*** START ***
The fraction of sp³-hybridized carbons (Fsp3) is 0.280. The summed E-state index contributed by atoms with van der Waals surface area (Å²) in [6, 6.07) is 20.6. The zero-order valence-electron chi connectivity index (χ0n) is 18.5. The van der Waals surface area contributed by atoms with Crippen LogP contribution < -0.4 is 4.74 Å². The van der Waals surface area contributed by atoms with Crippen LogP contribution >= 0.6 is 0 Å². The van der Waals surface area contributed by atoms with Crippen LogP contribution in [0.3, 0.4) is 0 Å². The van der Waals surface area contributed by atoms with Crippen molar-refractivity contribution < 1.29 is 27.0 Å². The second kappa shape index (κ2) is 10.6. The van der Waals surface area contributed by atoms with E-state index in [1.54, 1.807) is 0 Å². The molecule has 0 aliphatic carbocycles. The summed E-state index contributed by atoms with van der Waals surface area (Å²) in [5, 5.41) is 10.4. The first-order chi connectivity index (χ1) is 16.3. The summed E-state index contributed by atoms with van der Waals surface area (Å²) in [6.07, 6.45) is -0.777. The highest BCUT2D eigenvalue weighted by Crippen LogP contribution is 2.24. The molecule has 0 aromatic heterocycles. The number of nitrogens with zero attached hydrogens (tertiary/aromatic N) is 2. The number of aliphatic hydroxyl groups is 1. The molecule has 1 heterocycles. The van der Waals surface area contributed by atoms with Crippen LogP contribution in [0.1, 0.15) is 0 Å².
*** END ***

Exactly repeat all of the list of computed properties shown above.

The fraction of sp³-hybridized carbons (Fsp3) is 0.280. The summed E-state index contributed by atoms with van der Waals surface area (Å²) in [6, 6.07) is 20.6. The zero-order valence-electron chi connectivity index (χ0n) is 18.5. The van der Waals surface area contributed by atoms with Crippen LogP contribution < -0.4 is 4.74 Å². The van der Waals surface area contributed by atoms with Crippen LogP contribution >= 0.6 is 0 Å². The van der Waals surface area contributed by atoms with Crippen LogP contribution in [0.3, 0.4) is 0 Å². The van der Waals surface area contributed by atoms with Crippen molar-refractivity contribution < 1.29 is 27.0 Å². The second kappa shape index (κ2) is 10.6. The van der Waals surface area contributed by atoms with E-state index in [1.54, 1.807) is 0 Å². The molecule has 0 aliphatic carbocycles. The summed E-state index contributed by atoms with van der Waals surface area (Å²) in [5, 5.41) is 10.4. The first-order chi connectivity index (χ1) is 16.3. The summed E-state index contributed by atoms with van der Waals surface area (Å²) in [6.07, 6.45) is -0.777. The highest BCUT2D eigenvalue weighted by Crippen LogP contribution is 2.24. The molecule has 0 aromatic heterocycles. The number of nitrogens with zero attached hydrogens (tertiary/aromatic N) is 2. The number of aliphatic hydroxyl groups is 1. The molecule has 1 heterocycles. The van der Waals surface area contributed by atoms with Crippen LogP contribution in [0.1, 0.15) is 0 Å².